Field Notes

At Willamette Mission State Park, History Meets Family-Friendly Hiking

Ferries and filberts, cottonwoods and catastrophes.

By Ramona DeNies April 24, 2018 Published in the May 2018 issue of Portland Monthly

0518 field notes mission trail horses gmtdvg

Drive up Wheatland Road on a summer day, and you’ll see exactly what drew so many 19th-century wagon trains west. Here, on the valley floor below the Eola-Amity Hills, the loamy Willamette Valley is still lush with cherries and blueberries, apples and hops. (So many hops.)

In the Rev. Jason Lee’s day, wheat crops mingled with the fruit and filberts. The French-Canadian built Oregon’s first mission school here in 1834, at a soggy river bend near present-day Gervais. Lee’s intended pupils were the children of the Kalapuya tribe, but the endeavor failed disastrously as the colonizers’ diseases ravaged the valley and evaporated trust. Lee had better luck in nearby Salem (he’s considered a city founder), but you can still visit his original pulpit at sprawling Willamette Mission State Park. Here, a ghost structure marks the site of Lee’s ill-fated settlement; it’s just a bit downriver from a black cottonwood tree said to be the nation’s largest: 158 feet tall, and approaching three centuries old.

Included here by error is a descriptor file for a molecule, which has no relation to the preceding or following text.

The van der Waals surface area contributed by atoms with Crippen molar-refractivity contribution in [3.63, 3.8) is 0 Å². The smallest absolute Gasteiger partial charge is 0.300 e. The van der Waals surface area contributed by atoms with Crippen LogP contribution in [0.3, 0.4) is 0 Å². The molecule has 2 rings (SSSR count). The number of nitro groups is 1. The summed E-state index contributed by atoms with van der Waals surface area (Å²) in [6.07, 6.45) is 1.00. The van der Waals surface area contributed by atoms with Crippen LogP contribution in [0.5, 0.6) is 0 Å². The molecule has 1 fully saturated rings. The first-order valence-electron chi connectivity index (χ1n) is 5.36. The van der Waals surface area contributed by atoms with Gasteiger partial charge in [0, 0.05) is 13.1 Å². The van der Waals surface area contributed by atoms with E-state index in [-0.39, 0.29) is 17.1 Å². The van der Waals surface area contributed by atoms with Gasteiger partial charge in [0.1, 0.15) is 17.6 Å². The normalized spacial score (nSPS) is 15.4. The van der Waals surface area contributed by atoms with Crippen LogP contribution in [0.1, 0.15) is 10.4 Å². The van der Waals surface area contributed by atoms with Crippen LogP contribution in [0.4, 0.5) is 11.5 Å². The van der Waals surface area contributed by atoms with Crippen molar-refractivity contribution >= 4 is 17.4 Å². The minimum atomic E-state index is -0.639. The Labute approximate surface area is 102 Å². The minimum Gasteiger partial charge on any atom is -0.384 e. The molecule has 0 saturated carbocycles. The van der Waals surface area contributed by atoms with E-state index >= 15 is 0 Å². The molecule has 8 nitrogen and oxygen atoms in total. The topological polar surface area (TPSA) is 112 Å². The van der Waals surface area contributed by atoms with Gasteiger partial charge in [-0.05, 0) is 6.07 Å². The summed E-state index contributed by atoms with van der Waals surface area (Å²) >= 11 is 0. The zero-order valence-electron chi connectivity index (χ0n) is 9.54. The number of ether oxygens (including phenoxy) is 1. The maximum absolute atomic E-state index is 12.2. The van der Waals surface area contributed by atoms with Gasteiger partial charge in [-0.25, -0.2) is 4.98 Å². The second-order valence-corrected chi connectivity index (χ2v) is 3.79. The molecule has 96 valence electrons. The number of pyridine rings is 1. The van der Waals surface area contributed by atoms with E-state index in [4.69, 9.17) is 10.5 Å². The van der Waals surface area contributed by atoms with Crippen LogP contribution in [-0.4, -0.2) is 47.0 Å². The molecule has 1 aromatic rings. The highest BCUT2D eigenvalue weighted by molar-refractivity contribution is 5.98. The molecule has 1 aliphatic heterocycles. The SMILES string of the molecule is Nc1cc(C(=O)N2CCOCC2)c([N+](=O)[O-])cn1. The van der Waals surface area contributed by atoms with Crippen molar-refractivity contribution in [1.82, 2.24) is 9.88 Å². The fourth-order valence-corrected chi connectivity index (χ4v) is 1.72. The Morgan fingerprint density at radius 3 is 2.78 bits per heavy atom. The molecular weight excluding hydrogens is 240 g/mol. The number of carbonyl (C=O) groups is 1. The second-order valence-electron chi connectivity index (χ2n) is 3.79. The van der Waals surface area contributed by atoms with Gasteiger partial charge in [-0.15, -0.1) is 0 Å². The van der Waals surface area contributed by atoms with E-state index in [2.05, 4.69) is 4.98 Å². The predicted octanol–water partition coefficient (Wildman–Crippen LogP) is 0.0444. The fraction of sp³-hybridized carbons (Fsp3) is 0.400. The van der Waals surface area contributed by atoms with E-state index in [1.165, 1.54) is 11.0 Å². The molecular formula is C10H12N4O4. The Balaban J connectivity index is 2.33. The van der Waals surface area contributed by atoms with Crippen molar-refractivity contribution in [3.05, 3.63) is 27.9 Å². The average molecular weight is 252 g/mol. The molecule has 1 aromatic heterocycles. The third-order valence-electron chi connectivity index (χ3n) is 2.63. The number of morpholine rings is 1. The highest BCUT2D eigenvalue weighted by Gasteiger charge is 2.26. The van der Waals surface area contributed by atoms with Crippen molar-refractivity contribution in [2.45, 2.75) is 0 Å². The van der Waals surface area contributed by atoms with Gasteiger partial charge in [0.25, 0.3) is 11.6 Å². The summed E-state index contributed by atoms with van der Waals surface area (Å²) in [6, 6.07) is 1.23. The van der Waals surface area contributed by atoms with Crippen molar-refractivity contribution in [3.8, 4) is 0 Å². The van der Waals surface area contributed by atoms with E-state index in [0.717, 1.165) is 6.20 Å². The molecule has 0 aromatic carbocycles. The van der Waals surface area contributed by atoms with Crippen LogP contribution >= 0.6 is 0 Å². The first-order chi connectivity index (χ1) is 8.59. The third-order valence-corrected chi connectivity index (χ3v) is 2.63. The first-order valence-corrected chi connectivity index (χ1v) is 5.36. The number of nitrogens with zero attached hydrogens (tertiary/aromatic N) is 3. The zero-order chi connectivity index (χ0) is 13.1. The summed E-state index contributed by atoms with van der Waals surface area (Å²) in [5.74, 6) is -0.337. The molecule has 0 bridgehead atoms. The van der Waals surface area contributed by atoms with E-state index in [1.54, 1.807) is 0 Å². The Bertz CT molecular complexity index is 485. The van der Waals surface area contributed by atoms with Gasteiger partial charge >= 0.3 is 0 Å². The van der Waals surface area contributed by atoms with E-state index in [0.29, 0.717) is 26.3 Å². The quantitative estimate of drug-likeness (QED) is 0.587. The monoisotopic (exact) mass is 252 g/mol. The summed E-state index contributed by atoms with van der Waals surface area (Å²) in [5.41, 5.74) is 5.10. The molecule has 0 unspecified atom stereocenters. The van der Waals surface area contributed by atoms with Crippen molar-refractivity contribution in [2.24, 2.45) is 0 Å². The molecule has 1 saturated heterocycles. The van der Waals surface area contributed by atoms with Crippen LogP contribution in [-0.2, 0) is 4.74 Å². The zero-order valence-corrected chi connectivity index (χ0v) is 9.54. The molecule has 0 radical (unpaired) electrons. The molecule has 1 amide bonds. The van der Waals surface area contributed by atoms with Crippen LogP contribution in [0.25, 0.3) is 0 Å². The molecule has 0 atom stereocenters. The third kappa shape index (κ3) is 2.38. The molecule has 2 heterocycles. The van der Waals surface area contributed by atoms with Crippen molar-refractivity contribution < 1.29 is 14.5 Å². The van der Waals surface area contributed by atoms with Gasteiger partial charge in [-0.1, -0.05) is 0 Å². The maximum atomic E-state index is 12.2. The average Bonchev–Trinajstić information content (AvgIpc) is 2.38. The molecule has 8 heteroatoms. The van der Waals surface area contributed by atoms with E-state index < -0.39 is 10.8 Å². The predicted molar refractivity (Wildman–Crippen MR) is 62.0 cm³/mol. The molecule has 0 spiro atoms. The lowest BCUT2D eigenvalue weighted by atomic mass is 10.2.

From Wheatland Road, enter the park from a winding drive wedged between towering hop trellises and the Lafollette’s Berry Farm. Continue past wetlands set aside for native plant restoration to a web of trails snaking through the park’s 1,329 acres, including an equestrian multiuse trail (between Windsor Island Slough and Goose Lake) and paved bike paths perfect for carefree family cycling.

0518 field notes mission trail collage rtlqy1

For maximal edification by foot, hike down the mile-long, lake-hugging Mission Trail to meet the Bike Trail. Just 0.2 miles further, goggle at the cable-pulled Wheatland Ferry, which chugs across the Willamette every few minutes. (It’s free for pedestrians; bikes are a buck, vehicles are two.) For an easy two-mile loop, stroll back down the Bike Trail to the Filbert Grove day-use area—disc golf, anyone?—and follow the main road to the Mission Trail lot.

Post-Hike Watering Hole

Surrounded by so much farmland, you might forget: the hills to the west are prime wine country. From the park, catch the Wheatland Ferry and take Highway 221 (a.k.a. the Willamette Greenway) to Spring Valley Road. Roll past vineyards like Stangeland and Witness Tree before stopping for a $15 tasting flight at picture-perfect Cristom Vineyards.

Drive Time: 1 hour
Activity: Hiking, biking
2-mile loop
Difficulty: Easy
Fee: $5 daily use

Show Comments